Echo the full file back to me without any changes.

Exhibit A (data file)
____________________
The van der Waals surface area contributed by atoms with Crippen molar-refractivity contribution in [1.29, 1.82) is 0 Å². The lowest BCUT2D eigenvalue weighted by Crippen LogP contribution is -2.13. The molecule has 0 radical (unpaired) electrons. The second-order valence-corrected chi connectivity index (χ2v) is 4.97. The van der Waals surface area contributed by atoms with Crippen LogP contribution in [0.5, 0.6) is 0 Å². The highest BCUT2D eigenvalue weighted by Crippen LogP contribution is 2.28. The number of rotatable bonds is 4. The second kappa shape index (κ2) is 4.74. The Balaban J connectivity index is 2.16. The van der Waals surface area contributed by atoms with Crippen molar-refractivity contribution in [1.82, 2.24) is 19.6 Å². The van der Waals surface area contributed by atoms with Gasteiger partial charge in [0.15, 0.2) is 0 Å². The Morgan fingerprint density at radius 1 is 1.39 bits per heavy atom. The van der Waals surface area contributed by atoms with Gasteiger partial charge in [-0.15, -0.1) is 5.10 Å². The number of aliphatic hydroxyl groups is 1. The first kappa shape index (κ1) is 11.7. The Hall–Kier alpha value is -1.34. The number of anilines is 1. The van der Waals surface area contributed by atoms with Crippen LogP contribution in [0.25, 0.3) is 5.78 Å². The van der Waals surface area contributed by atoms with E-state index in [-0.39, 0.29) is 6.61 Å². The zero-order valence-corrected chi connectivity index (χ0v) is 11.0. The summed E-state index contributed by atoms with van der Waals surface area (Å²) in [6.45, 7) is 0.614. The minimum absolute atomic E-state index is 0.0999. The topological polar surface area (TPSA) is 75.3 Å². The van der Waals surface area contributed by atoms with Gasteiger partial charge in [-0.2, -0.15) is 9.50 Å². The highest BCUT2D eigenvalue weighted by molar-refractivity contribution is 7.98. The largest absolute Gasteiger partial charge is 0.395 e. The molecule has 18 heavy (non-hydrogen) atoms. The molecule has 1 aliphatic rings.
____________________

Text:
The van der Waals surface area contributed by atoms with Crippen molar-refractivity contribution in [1.29, 1.82) is 0 Å². The lowest BCUT2D eigenvalue weighted by Crippen LogP contribution is -2.13. The molecule has 0 radical (unpaired) electrons. The second-order valence-corrected chi connectivity index (χ2v) is 4.97. The van der Waals surface area contributed by atoms with Crippen LogP contribution in [0.5, 0.6) is 0 Å². The highest BCUT2D eigenvalue weighted by Crippen LogP contribution is 2.28. The number of rotatable bonds is 4. The second kappa shape index (κ2) is 4.74. The Balaban J connectivity index is 2.16. The van der Waals surface area contributed by atoms with Crippen molar-refractivity contribution in [1.82, 2.24) is 19.6 Å². The van der Waals surface area contributed by atoms with Gasteiger partial charge in [0.15, 0.2) is 0 Å². The Morgan fingerprint density at radius 1 is 1.39 bits per heavy atom. The van der Waals surface area contributed by atoms with Gasteiger partial charge in [-0.15, -0.1) is 5.10 Å². The number of aliphatic hydroxyl groups is 1. The first kappa shape index (κ1) is 11.7. The Hall–Kier alpha value is -1.34. The number of anilines is 1. The van der Waals surface area contributed by atoms with Crippen LogP contribution in [0.25, 0.3) is 5.78 Å². The van der Waals surface area contributed by atoms with E-state index in [-0.39, 0.29) is 6.61 Å². The zero-order valence-corrected chi connectivity index (χ0v) is 11.0. The summed E-state index contributed by atoms with van der Waals surface area (Å²) in [6.45, 7) is 0.614. The minimum absolute atomic E-state index is 0.0999. The topological polar surface area (TPSA) is 75.3 Å². The van der Waals surface area contributed by atoms with Gasteiger partial charge in [-0.2, -0.15) is 9.50 Å². The highest BCUT2D eigenvalue weighted by molar-refractivity contribution is 7.98. The largest absolute Gasteiger partial charge is 0.395 e. The molecule has 18 heavy (non-hydrogen) atoms. The molecule has 1 aliphatic rings.